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Anna Citrino

ALL THE LITTLE THINGS
“Nobody sees a flower, really – it is so small – we haven’t time, and to see takes time, like to have a friend takes time.” - Georgia O’Keefe

Everyone else has looked at the scenery,
continued their conversation, and walked on,

but Ryan breaks open the seeds
to examine the tiny whorls

curling in his palm, then scatters them
across the ground, curious

what the ants will do.
In winter, too, he searches for ice flowers

blossoming into petaled mandalas on the lake.
He walks out into the frozen fog

to gaze at the white-bearded twigs
prickling the tips of trees, and finds

the ice has woven the fence into lace.
Fireflies blink inside the pleated fields,

faint perfume exudes from a tree’s wrinkled trunk
into autumn’s gold air, wonder winds

through the forest’s leafy layers in a stream, though
the world walks on, chatting and laughing,

eyes fixed on the next destination.

WALLA WALLA, WASHINGTON

I.
“Sweet onions. Stop by and bite into summer,”
reads the roadside sign. 9:30 am, and teenagers
sit under tent shade sipping water, ten pound sacks
spread out on tables all around.
Onions’ bronzed bodies shine through the red mesh bags.
Their pungent fragrance circles fields far off into the distance,
seeps into houses while children play or sleep,
creeps under fingernails,
grows into the skin,
drifts into dreams.


II.
“Dig down into the earth and see if it makes you happier,”
the farmer tells his son, hoe held in callused hands.
Slowly turning up the dark earth, he digs,
strikes with steel-sharpened corners at the hard earth.


III.
Pull back the curtain.
There, in the morning’s raw light, the onions
peer up out of the soil—balls of pearled life
waiting to be lifted out of dark soil.

IV.
Eating, working or walking the fields,
peel back the days year after year,
layer after layer,
life after life,
laughter or tears,
and it is onions—
onion all the way down
to the slender green germ
connecting sun
and earth inside the tiered white globe—
the center of existence.

 

SLOWER THAN MOLASSES

“You’re slower than molasses in January,”
my mother told me as a child,

and she was right. In my fifth decade,
living in a country where clouds

blend into the grey, and objects melt
into the monsoon heat, I’m learning to draw—

buildings with wobbly black lines,
faces with distorted noses, legs bent so wrong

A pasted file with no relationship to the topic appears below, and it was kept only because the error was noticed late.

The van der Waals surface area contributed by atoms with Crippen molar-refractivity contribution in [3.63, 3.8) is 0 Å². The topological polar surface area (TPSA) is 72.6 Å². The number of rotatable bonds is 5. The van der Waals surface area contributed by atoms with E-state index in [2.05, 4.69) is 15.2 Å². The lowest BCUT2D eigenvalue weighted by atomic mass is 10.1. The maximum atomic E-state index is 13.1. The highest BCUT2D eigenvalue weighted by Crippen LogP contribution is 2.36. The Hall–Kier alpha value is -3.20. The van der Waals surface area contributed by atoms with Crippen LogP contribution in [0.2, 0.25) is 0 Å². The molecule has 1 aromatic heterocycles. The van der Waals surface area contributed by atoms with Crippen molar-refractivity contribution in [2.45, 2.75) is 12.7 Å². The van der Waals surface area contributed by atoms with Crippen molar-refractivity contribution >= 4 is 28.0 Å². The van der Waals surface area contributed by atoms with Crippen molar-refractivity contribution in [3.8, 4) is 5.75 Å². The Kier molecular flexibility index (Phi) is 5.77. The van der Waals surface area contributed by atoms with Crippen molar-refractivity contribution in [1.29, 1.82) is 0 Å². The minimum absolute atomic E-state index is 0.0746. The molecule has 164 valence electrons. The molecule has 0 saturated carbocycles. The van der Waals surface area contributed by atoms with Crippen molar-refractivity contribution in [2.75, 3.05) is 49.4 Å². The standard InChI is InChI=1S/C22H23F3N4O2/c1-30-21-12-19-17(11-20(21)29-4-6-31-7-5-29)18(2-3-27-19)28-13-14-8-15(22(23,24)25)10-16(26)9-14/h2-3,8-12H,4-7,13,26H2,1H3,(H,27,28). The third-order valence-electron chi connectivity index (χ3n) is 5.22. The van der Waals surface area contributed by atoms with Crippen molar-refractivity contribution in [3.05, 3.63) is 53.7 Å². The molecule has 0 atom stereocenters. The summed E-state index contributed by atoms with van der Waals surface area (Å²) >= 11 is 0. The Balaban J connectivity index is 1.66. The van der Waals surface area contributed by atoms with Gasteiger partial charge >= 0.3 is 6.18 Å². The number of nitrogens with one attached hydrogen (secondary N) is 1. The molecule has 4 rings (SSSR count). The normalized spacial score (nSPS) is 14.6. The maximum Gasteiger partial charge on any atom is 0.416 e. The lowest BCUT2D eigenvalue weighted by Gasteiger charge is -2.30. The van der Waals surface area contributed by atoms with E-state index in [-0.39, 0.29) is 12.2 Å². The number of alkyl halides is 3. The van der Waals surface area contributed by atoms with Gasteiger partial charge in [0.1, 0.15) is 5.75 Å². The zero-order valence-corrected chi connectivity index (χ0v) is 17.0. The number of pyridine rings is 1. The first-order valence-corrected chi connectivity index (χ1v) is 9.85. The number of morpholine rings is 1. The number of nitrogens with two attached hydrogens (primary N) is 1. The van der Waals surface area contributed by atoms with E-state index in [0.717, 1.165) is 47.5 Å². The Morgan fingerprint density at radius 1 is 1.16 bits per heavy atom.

they could never walk—each form
a suggestion of what it hopes to become

in several more years of practice,
or several more decades.

I’ve made plans for lessons, too, with the clarinet
I left for years on the closet shelf, but recently

pulled out, remembering the music a stranger played
once long ago under a tent in the savannah,

watery notes drifting through the grassy plains
stretching into the night. There’s still time,

isn’t there, to learn to bend my breath
like a reed in the wind?

I’m learning another language, too—filling my mind
and mouth with wonderful sounds.

Sentences slide across pages in stories from worlds
I’ve never known. Letters slip under my fingers

and speak. None of this is perfect.
Every line, note and word are wrong.

It’s slow work making molasses—
all that stripping away of leaves, cutting and crushing,

but I’m ready now, January molasses in the winter of my life,
days boiling down to their essence. Sugar crystals removed.

What’s left now is the flavor and the mineral,
and all of it is good.


Anna Citrino received her MA from the Bread Loaf School of English in Vermont, and has published in various literary magazines including, Bellowing Ark, Calyx, Earth’s Daughters, Fine Madness, Flyway, Kalliope, The International Journal of Wilderness, and Sojourners, among other journals and anthologies. She is also the chapbook author of Saudade, (Finishing Line Press). A native Californian, Ms. Citrino was born in eastern San Diego County, though she has lived in various countries since 1991--Turkey, Kuwait, Singapore, Saudi Arabia, and currently, New Delhi, India where she teaches humanities at the American Embassy School. A lover of scuba diving, bicycling, and travel, Ms. Citrino writes often about place, listening for the voices that arise from the location where the inner journey greets the outer journey. Each year, Ms. Citrino returns to her home in the redwoods in Santa Cruz, California where she loves being out of doors under the open, blue sky.

 

Fiction
John Chandler

Nonfiction
John Moir

Poetry
Barbara Bloom
Anna Citrino
Danusha Laméris
Dan Phillips
Alyssa Young

Plays & Monologues
Wilma Marcus Chandler

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